A flock of Canada geese land at Ouray Refuge. In spring and fall, the honking of these birds fills the air throughout the day.
The Green River meanders through Ouray Refuge and provides cover and food for many wildlife species.
If you want to see a prickly porcupine at Ouray Refuge, look up! One of the best places to see them is high up in a tree.
Northern saw-whet owl
Close-up of a northern saw-whet owl at Ouray Refuge. This tiny owl eats mice and is seldom seen.
Ouray Refuge provides important habitat for mule deer, elk, pronghorn, and an occasional moose!
Wildlife sightings at Ouray Refuge
The top three most common species seen during the 9/9/16 bird count were American coot (3,248), Canada geese (958), and gadwall (828). We also saw mallard, northern pintail, northern shoveler, American wigeon, cinnamon teal, green-winged teal, wood duck, redhead, ring-necked duck, ruddy duck, American white pelican, double-crested cormorant, great blue heron, black-crowned night heron, great egret, snowy egret, sandhill crane, white-faced ibis, Wilson's phalarope, American avocet, lesser yellowlegs, killdeer, pied-billed grebe, eared grebe, western grebe, Clark's grebe, northern harrier, American kestrel, bald eagle, red-tailed hawk, Forster's tern, and ring-billed gull.
About the Complex
Refuges in the Lower Green River Complex include Ouray Refuge, Browns Park Refuge, and the Colorado River Wildlife Management Area.
Ouray is managed as part of the Lower Green River Complex.
Learn more about the complex
About the NWRS
The National Wildlife Refuge System, within the U.S. Fish and Wildlife Service, manages a national network of lands and waters set aside to conserve America’s fish, wildlife, and plants.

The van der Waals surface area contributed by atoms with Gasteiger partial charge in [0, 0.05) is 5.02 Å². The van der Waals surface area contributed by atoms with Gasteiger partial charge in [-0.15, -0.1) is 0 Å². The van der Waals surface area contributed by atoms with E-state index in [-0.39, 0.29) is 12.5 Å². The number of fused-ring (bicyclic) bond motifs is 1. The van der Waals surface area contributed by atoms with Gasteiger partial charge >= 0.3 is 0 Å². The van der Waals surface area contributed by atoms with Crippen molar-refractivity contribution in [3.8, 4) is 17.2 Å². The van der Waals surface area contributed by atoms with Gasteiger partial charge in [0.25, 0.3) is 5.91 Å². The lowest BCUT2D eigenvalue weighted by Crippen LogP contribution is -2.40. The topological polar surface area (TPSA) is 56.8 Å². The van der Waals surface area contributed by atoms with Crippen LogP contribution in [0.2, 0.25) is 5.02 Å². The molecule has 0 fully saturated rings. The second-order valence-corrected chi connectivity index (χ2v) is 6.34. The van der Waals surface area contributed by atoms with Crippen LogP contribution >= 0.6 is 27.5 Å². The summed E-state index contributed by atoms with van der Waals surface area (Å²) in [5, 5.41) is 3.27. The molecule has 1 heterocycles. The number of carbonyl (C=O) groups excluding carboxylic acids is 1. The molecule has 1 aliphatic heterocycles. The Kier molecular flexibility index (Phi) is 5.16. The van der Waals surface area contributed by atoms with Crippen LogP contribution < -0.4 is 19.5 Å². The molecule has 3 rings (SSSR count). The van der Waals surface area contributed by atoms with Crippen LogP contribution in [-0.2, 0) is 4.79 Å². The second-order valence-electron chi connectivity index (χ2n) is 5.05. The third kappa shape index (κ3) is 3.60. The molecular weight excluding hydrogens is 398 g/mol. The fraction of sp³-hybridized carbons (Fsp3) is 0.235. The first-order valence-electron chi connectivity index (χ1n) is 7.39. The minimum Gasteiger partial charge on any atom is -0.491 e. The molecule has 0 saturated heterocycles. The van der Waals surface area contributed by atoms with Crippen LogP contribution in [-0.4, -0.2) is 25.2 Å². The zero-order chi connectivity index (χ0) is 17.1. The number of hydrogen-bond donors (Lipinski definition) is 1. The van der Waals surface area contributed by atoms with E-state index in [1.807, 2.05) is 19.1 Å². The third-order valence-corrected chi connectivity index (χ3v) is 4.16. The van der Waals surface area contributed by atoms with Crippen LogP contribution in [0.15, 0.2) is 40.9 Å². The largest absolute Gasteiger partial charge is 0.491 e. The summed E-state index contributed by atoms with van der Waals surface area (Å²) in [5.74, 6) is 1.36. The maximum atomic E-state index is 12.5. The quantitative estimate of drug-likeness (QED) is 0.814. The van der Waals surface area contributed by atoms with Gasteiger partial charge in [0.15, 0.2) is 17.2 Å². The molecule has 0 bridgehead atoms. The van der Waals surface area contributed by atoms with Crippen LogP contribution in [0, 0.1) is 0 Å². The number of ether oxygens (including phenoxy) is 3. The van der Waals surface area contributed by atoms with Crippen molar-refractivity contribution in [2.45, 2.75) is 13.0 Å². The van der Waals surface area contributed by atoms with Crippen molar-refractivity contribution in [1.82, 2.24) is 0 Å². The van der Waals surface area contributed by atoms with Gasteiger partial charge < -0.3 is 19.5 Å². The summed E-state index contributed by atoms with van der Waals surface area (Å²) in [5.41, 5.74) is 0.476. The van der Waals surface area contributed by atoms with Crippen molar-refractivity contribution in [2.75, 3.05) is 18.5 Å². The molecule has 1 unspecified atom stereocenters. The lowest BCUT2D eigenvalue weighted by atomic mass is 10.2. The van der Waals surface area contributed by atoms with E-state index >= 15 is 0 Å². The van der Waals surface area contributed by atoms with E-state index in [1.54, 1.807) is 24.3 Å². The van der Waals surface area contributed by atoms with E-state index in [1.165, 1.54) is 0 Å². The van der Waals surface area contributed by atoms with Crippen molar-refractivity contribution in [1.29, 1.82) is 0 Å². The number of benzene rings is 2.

Learn more about the NWRS
What's new at Ouray Refuge
Ouray Refuge is closed until further notice. A large sinkhole has formed in the main entrance road. At this time, we do not have an estimated date when the Refuge will re-open. Please call 435-545-2522 for more information.
New hunting and fishing regulations for Ouray Refuge were recently published. For information on Refuge hunting areas, maps, and regulations download the Hunting and Fishing Regs or call Refuge staff at 435-545-2522. (Problems Printing Your Document? Download the file, place it on your desktop, then print it.). A summary is available in the Hunting section on the Visitor Activities page.2016 Ouray NWR Hunting & Fishing Regs
If you want to see baby grebes, this is the time to come to Ouray Refuge! Leota Bottom has lots of eared and western grebe young. If you're lucky, you'll catch them riding on their parent's back.
Also, it's a great time for wildlife viewing because of the cooler temperatures and fewer mosquitoes!
A segment of the 5-mile Auto Tour Road near the Green River is closed until further notice because severe erosion makes driving in the area unsafe. Visitors may walk, ride bikes, or horseback ride in this area. In addition, visitors may still access several miles of the Auto Tour Road from either end. Both pull-out areas, including the fishing deck, are open. Call the Refuge office at 435-545-2522 for more information.
Ouray Refuge provides ample habitat for shorebirds in spring, summer, and fall.
Page Photo Credits Canada geese: Copyright John Savage, Northern saw-whet owl: Dan Alonzo/USFWS, Green River: Copyright John Savage, Mule deer: Copyright John Savage, Porcupine in tree: USFWS photo, Black-necked stilt: Copyright John Savage, Auto Tour Road damage: FWS photo, Summer Field Trip to Ouray Refuge: FWS photo, Western grebe with young: Copyright John Savage, American coots: copyright Linda West
Last Updated: Sep 23, 2016